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Let $S_t$ be ageometric brownian motion with parameters $\sigma$ and $r$ and fix $T,K\in (0,\infty)$.

How can I show that: \begin{align} \mathbb{E}[e^{-rT}max\{(S_T-K),0\}] & = x\Phi(d_+(T-t,x))-e^{-r(T-t)}\Phi(d_+(T-t,x))\\ \mbox{where:} \, d_{\pm}(\tau,x)& :=\frac{ln(\frac{x}{K})+(r+\frac{\sigma^2}{2})\tau}{\sigma\sqrt{\tau}}? \end{align}

I expect it to be a direct calculation but I am not seeing it; I don't want an exact step by step answer, just an outlien of how to do it (I want to figure it out myself).
Thanks :)

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  • Compute the integral $\int_{\mathbb{R}} (S_T-K,0)\phi(x)dx$ where $\phi$ is the standard normal density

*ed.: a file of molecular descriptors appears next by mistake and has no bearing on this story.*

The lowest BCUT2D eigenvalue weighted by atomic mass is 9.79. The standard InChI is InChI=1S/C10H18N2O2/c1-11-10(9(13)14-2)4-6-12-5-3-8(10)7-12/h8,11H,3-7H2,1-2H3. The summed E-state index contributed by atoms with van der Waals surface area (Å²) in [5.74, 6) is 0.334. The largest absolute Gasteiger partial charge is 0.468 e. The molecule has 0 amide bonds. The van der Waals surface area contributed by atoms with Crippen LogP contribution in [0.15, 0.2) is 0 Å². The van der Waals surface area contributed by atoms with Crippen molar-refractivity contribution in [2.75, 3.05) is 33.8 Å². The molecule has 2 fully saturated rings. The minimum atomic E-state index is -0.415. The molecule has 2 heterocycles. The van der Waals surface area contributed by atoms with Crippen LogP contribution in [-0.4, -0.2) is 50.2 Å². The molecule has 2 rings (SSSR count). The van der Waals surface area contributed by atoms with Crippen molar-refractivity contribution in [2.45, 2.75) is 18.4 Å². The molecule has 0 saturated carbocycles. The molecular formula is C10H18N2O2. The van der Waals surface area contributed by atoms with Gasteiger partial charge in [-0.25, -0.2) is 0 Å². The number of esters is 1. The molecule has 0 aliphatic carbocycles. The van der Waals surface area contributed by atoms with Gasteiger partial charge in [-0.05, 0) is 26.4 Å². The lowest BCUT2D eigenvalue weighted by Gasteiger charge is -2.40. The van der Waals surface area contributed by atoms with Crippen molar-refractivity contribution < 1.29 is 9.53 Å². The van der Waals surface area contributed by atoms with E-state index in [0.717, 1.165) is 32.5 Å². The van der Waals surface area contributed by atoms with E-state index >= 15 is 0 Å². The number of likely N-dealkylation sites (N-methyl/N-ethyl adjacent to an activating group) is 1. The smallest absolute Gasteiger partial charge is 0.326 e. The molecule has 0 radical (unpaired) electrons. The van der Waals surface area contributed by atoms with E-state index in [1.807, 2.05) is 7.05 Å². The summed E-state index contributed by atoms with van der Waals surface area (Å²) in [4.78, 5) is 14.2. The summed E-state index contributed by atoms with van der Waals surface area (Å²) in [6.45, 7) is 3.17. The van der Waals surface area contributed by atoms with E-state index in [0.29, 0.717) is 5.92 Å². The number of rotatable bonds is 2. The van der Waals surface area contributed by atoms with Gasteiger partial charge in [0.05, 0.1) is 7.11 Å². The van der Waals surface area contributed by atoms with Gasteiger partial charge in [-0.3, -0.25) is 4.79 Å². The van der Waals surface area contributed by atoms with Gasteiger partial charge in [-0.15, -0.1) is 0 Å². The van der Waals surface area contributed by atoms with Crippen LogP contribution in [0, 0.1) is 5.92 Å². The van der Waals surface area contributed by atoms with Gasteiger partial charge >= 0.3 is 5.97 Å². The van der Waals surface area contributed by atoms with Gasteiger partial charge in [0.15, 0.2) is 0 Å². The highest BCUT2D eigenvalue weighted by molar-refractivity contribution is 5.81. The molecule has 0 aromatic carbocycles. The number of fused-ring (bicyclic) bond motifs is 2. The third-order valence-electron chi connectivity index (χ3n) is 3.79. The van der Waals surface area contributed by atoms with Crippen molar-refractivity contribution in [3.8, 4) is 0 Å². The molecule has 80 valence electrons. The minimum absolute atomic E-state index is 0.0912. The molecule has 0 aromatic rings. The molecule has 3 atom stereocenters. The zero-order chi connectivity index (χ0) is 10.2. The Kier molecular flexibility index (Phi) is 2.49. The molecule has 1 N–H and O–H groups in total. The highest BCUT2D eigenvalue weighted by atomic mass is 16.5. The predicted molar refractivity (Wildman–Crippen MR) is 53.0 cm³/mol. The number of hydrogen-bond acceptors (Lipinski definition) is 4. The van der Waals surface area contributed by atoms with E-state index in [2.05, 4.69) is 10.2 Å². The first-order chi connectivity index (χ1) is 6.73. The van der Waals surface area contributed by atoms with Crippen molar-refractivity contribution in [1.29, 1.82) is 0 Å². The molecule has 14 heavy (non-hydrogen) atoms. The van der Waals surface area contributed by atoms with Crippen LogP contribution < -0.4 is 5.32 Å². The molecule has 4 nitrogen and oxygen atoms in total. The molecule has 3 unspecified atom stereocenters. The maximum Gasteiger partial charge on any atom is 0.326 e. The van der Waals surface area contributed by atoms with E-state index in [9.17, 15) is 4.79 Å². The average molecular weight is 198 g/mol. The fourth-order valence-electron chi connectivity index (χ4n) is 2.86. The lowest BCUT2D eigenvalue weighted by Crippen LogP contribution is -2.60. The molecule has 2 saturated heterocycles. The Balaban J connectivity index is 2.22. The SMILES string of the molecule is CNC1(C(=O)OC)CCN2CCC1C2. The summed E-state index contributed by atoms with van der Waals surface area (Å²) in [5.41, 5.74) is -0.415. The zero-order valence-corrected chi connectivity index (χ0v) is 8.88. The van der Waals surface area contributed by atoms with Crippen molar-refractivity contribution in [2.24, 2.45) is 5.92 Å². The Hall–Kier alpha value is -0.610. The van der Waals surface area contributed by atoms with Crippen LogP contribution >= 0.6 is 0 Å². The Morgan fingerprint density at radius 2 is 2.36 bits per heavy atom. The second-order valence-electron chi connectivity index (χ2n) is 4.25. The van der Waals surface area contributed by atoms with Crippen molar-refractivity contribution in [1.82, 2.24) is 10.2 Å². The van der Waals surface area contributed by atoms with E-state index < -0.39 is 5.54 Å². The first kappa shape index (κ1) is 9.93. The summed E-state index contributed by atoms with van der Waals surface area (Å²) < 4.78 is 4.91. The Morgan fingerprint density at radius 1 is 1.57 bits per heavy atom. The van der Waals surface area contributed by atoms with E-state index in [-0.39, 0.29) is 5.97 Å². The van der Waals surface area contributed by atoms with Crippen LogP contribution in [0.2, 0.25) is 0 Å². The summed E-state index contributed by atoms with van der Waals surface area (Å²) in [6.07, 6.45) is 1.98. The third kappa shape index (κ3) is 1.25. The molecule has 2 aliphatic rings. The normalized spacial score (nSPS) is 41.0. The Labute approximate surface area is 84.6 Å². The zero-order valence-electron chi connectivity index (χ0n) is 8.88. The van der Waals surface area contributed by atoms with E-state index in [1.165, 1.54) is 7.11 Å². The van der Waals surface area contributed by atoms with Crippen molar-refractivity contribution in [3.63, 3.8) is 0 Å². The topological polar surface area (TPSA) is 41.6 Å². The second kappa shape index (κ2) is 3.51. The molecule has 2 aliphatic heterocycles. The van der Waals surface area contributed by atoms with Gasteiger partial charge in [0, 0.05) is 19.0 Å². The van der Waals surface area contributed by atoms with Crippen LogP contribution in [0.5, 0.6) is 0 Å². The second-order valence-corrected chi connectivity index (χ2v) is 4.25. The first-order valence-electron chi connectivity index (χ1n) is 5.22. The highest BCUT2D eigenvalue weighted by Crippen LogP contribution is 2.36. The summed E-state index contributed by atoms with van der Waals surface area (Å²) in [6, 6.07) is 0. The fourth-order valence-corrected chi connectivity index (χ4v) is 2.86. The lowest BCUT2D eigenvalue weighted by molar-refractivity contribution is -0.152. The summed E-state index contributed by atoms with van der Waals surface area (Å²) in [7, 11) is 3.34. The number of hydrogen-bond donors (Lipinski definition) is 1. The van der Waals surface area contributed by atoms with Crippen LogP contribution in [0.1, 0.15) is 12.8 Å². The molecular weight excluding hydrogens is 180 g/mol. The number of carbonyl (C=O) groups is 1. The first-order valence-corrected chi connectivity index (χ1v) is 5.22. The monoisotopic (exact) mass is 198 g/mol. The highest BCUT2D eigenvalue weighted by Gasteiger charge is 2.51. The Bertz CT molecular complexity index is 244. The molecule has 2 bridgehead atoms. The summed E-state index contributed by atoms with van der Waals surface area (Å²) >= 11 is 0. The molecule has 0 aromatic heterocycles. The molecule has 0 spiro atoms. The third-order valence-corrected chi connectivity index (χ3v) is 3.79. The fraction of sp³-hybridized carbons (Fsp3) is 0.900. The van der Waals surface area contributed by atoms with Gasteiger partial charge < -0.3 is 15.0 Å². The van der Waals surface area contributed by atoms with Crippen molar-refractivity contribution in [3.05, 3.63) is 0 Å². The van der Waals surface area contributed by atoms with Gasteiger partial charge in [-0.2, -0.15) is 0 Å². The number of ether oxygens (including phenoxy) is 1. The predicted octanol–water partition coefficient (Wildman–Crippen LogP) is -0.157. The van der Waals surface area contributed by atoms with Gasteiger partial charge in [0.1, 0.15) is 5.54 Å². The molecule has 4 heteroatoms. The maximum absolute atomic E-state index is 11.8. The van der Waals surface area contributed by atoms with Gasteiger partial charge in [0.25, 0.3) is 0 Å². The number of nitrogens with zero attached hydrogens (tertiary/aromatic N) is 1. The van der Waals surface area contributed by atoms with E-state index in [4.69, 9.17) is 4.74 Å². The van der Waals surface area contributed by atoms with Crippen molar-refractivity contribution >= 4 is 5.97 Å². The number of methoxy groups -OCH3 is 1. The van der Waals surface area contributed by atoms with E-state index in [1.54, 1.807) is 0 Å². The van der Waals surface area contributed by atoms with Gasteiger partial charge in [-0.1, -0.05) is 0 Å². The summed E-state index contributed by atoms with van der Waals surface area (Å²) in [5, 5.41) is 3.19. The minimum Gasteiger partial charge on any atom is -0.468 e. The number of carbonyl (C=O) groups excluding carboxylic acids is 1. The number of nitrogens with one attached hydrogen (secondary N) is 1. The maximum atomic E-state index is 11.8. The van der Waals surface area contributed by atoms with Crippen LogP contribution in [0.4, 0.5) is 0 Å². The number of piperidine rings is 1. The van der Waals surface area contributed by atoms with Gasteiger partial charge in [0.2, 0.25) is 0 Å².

• Use the fact that we know the solution to $S_T$ (the discounted GBM solution)
  • Notice that you're integrating only over a positive domain (This will give tow integral with opposing signs)
  • Make the substitution $u:=d_{\pm}$ to convert each integral to $\int \phi(u)du = \Phi(u) = \Phi(d_{\pm})$
  • Add the two integral together and voila!

As you requested I'll leave the details to you; goodluck! $\overset{..}{\smile}$

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  • $\begingroup$ Perfect, thanks for the hint-type answer I was looking for :) $\endgroup$ – Mr Library Guy Feb 27 '16 at 4:51
  • $\begingroup$ My pleasure Mr Library Guy & goodluck $\endgroup$ – AIM_BLB Feb 27 '16 at 4:52

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